Sixth and last observation from the text; that whosoever teacheth any thing, as of necessity to salvation to be believed or practised, besides what the gospel of Christ hath made necessary, does fall under the anathema here in the text; because they that do so, do, according to the mind of St. Paul, pervert the gospel of Christ, and preach another gospel. For the reason why he chargeth the false apostles with preaching another gospel, and those that were seduced by them, as being “removed from 15him that called them by the grace of Christ unto another gospel,” is plainly this—that they had changed the terms of the Christian religion, by adding new articles to it which were not contained in the gospel; that is, by making it necessary to believe it to be so, because they taught so. Now St. Paul expressly declares this to be “preaching another gospel,” because they plainly altered the terms of salvation declared in the gospel, and made that to be necessary to the salvation of men, which the gospel had not made so.

And whatever person or church does the same, does incur the same guilt, and falls under the anathema and censure here in the text; yea, though he were an apostle, or an angel; and I am sure no bishop or church in the world can pretend either to an equal authority or infallibility with an apostle, or an angel from heaven.

Let us then hear what St. Paid declares in this case, and consider seriously with what earnestness and vehemency he declares it: “Though we (says he) or an angel from heaven preach any other gospel unto you, than that which we have preached unto you, let him be accursed. As we said before, so say I now again, if any man preach any other gospel unto you, than that ye have received, let him be accursed.” St. Paul, you see, is very earnest in this matter, and very peremptory; and therefore I cannot but think this declaration of his to be more considerable, and every way more worthy of our regard and dread, than all the anathemas of the council of Trent, which, in direct affront and contempt of this anathema of St. Paul, hath presumed to add so many articles to the Christian religion, upon the counterfeit warrant of tradition, for which there is 16no ground or warrant from the Scripture, or from any ancient creed of the Christian church.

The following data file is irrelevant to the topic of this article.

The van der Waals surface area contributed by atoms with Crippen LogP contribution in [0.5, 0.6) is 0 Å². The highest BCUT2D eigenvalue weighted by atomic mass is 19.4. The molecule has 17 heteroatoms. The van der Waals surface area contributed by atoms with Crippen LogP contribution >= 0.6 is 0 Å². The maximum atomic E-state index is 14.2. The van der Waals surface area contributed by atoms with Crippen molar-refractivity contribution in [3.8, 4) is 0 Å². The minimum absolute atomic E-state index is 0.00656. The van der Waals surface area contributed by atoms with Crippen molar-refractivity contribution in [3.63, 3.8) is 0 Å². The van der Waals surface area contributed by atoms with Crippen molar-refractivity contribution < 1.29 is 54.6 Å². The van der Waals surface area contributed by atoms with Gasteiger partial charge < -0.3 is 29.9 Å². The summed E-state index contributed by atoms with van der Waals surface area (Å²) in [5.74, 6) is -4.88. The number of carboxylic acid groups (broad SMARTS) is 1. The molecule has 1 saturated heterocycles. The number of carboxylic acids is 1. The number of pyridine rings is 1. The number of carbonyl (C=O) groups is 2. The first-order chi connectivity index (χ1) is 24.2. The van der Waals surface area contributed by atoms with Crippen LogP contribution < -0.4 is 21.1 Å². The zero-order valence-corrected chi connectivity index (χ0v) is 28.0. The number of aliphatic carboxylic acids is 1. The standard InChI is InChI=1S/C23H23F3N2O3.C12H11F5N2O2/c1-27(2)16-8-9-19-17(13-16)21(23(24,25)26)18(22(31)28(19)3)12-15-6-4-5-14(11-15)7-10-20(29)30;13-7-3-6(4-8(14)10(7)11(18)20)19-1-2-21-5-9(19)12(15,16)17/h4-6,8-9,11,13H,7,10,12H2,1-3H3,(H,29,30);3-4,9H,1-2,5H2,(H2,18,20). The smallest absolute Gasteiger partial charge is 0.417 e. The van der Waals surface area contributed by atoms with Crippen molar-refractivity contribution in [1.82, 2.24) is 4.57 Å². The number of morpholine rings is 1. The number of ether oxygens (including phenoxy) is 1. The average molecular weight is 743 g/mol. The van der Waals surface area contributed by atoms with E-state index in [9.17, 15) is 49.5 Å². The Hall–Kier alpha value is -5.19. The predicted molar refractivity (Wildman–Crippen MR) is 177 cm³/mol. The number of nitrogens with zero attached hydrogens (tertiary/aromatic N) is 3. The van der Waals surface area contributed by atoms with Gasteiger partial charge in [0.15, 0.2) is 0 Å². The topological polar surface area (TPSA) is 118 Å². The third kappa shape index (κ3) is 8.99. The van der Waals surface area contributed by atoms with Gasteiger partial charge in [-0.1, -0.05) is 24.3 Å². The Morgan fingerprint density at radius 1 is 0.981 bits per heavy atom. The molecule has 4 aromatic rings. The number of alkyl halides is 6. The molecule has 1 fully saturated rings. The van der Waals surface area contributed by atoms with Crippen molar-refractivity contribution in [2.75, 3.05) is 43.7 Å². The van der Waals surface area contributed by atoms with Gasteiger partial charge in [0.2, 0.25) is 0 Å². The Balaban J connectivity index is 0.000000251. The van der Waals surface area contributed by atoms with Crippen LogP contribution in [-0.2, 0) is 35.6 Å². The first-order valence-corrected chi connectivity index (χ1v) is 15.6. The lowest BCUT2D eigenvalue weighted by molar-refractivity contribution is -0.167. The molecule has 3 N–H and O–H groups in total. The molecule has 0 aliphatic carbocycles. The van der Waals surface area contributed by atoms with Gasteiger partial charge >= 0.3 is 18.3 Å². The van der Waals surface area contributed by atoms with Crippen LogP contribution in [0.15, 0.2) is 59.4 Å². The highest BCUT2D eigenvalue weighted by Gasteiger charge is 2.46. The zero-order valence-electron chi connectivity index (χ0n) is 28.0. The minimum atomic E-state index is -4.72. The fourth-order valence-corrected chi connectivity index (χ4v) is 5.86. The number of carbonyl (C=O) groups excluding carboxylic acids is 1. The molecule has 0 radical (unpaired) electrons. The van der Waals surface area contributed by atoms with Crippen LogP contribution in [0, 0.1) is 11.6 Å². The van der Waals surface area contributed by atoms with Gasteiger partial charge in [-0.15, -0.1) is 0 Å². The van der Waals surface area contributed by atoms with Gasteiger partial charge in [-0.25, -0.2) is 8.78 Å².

And, for the truth of this, I appeal to the creed of Pope Pius IV. compiled out of the definitions of the council of Trent; by which council, the pope only is authorized to interpret the true sense and meaning of the canons and decrees of that council; and, consequently, his interpretations must be of equal force and authority with that of the council itself. So that whatsoever he hath put into his new creed for an article of faith, ought to be received with the same pious affection and veneration, as if the creed had been compiled by the council itself; because the pope, it seems, and nobody else, understands the true meaning of that council, at least is thought fit to declare it. And therefore one may justly wonder at the presumption of those, who, after this declaration of the council, have taken upon them to expound the catholic faith, and to represent that religion to us as it is defined in that council; because if there be any controversy about the meaning of its definitions (as there have been a great many, even betwixt those who were present at the council when those definitions were made), none but the pope himself can certainly tell the meaning of them.

Now in this creed of Pope Pius, there are added, to the ancient creed of the Christian church, twelve or thirteen new articles; as concerning purgatory, transubstantiation, the worship of images, the invocation of saints, the communion in one kind, and that the church of Rome is the mother and mistress of all churches, and that there is no salvation to be had out of it, and several other points; all which have either no foundation in Scripture, or are plainly contrary to it, and none of them ever esteemed 17as articles of faith in the ancient Christian church for the first live hundred years; and yet they are now obtruded upon Christians, as of equal necessity to salvation, with the twelve articles of the Apostles Creed; and this under a pretence of infallibility, which St. Paul tells us would not have justified an apostle, or an angel from heaven, in making such additions to the Christian religion, and the imposing any thing as necessary to salvation, which is not so declared by the gospel of Christ.